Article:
Another pic for BSG.
Saturday, March 22, 2008

Battlestar Galactic—Season 3

I continue to find BSG underwhelming. My wife and I are watching the third season DVD in preparation for the final season of BSG. I’ll be updating this as we watch. So far we’ve done 9 episodes, so I’ll give my reaction to each.

Occupation–I’ve got to say that I think this one verges on a crypto-anti-Semitism. Suicide bombing is not a Western terrorist tactic. I can’t think off the top of my head of a single instance of a Western terrorist who was a suicide bomber. The only fictional instance that I can think of, again off the top of my head, is Veronica Lake’s character in So Proudly We Hail, which I’ve discussed here. The people associated with suicide bombers are Muslim terrorists. The practice was, I think, first associated with Palestinian terrorists, and at least one of the attacks mentioned in this episode struck me as paralleling the attack on the pizzeria a few years back. So I think that’s casting the good Colonials as the good Palestinians, and the bad nasty Cylons as the Israelis. I found a similar dynamic at work in ST:TNG, and almost stopped watching because of that.

Precipice–This includes a shot for shot homage to the execution scene in The Great Escape.

Exodus–Unlike The Great Escape, many of the characters survive the execution. This is a two part episode. Number 3, the Lucy Lawless character, gets to hold Hera, the human-Cylon hybrid in her arms, and this keeps her from setting off a nuke. Somehow the denizens of New Caprica are evacuated, and even though there 8,000 people less than when they started conditions seem more crowded.

Collaborators–Vigilante justice. Ultimately Roslin decides to end the vigilante justice that’s being meted out, and to establish a Truth and Reconciliation commission. This may have worked out okay in South Africa, but I wouldn’t trust something like that. Everyone goes out, tells the truth, and nothing happens for a while. Then the squads go out, and kill everyone that testified before the commission. I’d sooner see a replay of Reconstruction.

Torn–A Cylon virus infects a basestar. Both Cylons and humans get a pointer towards earth.

A Measure of Salvation–Okay this one is problematic for me. The humans have a chance to exterminate the Cylons by infecting them with a virus, and the Cylons will eventually become extinct. The purely practical part of me says, “Go for it.” The more rational-philosophical part of me says that the Cylons are human by at least one definition. That definition is that man is made in the image and likeness of God. That likeness consists in having intellect and will, which the Cylons exhibit. There’s another part that simply has the hots for 6, and would hate to see her go.

It is decided to release the virus, but the attempt is frustrated, and finally abandoned.

Hero–This has a male fantasy. A threesome with Lucy Lawless and Tricia Helfer (3 and 6, respectively). A pilot returns from Cylon captivity after 3 years. It turns out that he and Adama were part of a covert mission across the Cylon frontier. There is enormous guilt over the possibility that the incident, which included Adama firing on the stealth ship to prevent its capture, precipitated the war.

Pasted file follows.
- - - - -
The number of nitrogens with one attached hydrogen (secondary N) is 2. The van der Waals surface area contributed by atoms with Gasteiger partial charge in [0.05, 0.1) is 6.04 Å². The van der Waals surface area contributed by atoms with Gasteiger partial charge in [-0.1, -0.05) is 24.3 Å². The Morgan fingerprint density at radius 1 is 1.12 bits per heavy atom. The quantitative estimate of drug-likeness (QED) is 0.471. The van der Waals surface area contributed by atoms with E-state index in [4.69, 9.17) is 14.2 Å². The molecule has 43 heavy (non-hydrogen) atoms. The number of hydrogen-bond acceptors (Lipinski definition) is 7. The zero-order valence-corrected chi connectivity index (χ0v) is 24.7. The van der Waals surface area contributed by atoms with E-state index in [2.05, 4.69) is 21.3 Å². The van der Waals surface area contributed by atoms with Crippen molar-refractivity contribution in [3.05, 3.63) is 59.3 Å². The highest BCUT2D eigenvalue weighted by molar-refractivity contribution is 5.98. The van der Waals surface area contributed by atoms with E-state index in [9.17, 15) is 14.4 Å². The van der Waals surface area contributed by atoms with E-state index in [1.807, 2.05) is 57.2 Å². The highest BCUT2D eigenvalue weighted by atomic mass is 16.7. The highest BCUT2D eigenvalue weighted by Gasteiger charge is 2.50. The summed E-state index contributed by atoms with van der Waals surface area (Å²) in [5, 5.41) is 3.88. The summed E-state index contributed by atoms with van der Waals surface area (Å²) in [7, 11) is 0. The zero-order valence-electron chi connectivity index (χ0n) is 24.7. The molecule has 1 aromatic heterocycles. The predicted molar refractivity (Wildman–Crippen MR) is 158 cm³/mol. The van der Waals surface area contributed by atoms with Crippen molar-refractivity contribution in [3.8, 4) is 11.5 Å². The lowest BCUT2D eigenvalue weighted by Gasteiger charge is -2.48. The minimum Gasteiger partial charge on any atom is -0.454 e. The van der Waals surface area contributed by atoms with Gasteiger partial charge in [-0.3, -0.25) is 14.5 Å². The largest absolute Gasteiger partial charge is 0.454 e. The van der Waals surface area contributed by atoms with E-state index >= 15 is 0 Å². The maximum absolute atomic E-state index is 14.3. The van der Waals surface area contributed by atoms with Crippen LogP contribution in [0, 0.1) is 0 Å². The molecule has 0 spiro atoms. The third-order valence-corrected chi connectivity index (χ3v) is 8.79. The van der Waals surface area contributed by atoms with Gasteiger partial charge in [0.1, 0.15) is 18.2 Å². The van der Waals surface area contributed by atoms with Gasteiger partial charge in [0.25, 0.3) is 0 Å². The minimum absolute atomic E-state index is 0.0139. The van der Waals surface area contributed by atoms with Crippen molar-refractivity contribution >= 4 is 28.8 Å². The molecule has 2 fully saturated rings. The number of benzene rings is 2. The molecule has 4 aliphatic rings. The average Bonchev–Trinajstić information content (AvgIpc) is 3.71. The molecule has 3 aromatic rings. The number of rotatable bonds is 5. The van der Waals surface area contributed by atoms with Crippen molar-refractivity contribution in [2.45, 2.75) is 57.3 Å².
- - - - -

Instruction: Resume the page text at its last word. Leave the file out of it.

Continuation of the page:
Unfinished Business–The cable was having problems so we watched the extended version to give them time to wise up and fix it. That was 70 minutes of my life that will knock time off my stay in purgatory. One of the worst, most pointless episodes made. This is a boxing movie that is supposed to show character or some such deal. As a boxing movie it sucks. Rocky had better fight scenes. Heck even movies of the 30s and 40s had better fight scenes. As far as drama, it was incoherent, and not well written. There was no excuse for a 44 minute version, and certainly none for a 70 minute version.

Also, it didn’t have 6. Why would anybody in their right mind watch this except to see 6?

March 24, 2008—It struck me the other day that in addition to the flaky science that I lamented in my original post on Galactica that there was even more wrong with the science than I’d previously thought. The 12 colonies are in orbit around a single star. Now how did that happen? Most of the extra-solar planets that are known to exist are “hot Jupiters,” large gas planets that are in close orbits around their stars. Somehow these guys have 12 earth type objects around their star. Heck, our solar system has exactly 1 planet that is capable of supporting human life. It could be that they’ve managed to terraform twelve planetary objects, but that’s never been mentioned as far as I know.

They set out from Kobol several thousand years ago, and appear to have had a uniform culture then. Now, despite having FTL, and being close in the culture is seriously fragmented, e.g., different colonies apparently have different religions and different value systems. I don’t think the differences would be as great as they’re made out to be, but divergence is possible.

Why, in 3,000 or 4,000 years have there been no advances in FTL flight or communications? Why no fractional light speed weapons? Why don’t they have advanced treatment for cancer? Why are they still using chemical weapons, i.e., ones based on gunpowder, and gunpowder derivatives?

Well, on to the episodes.

The Passage—The fleet has to reach a planet full of algae that will be used for food. Here they have the classic problem of troops who are cut off from their supply lines, and have to forage for food. So they are in the same situation faced by Xenophon, and by Sherman, and by all the other commanders in between and after who are far in advance of resupply. This brings up another interesting question, why are Cylons and humans the only beings in this universe? If they can have twelve habitable bodies around one star, surely there must be other stars with other beings on them.